Diana Hsieh, who fought the anti-abortion “Personhood” ballot measures in 2008 and 2010, had to endure the onerous reporting requirements of Colorado’s campaign laws — just so she could spend a few hundred dollars (in 2008) and nearly $3,000 (in 2010).
As she testified at a May 3 meeting held by the Secretary of State, the campaign laws nearly made her give up her cause, and they reduced the amount of speaking she could do. Not only did conforming to the laws eat away at her valuable activism time, but they discouraged her from raising more money to reach more voters with her message. Moreover, the laws put citizen activists at risk of getting sued by opportunistic attack groups. (Note: I worked with Diana on these projects, and in 2010 we each earned money from donors for our work.)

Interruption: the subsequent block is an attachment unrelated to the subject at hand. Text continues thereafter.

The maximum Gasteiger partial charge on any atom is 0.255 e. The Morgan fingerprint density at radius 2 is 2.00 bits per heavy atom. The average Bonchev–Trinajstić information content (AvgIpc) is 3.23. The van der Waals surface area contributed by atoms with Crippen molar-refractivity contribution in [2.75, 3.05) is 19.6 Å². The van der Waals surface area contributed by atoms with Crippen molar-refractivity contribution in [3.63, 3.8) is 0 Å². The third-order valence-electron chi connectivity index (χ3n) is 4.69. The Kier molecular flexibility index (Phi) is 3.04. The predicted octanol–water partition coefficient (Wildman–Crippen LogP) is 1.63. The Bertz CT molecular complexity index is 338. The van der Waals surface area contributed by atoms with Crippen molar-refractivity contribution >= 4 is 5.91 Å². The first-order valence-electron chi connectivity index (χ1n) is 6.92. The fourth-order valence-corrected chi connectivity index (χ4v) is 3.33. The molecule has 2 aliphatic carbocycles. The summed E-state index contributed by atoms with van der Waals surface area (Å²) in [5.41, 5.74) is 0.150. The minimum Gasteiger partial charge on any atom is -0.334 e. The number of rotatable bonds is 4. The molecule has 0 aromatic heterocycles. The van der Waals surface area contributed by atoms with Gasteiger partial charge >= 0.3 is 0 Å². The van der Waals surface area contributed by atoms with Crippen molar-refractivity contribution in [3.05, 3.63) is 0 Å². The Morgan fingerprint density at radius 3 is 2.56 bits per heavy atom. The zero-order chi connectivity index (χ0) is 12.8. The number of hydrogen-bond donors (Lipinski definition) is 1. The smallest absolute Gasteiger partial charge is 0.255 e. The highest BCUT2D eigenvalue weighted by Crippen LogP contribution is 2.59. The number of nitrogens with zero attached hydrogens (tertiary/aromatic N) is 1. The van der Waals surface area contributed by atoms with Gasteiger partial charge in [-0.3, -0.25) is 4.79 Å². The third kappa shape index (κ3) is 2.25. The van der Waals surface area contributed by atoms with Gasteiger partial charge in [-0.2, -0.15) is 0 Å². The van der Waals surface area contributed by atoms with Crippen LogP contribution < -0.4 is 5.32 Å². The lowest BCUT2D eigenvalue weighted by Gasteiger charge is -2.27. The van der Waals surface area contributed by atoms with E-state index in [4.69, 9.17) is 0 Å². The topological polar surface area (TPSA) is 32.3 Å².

I testified at the same meeting that the campaign laws have prevented me from pursuing certain activist ideas, thereby violating my right of free speech.
Why Colorado’s Campaign Laws Constitute Censorship, a video with more testimony from the May 3 meeting
SOS Looks to Mitigate Burden of Campaign Censorship Laws, my written comments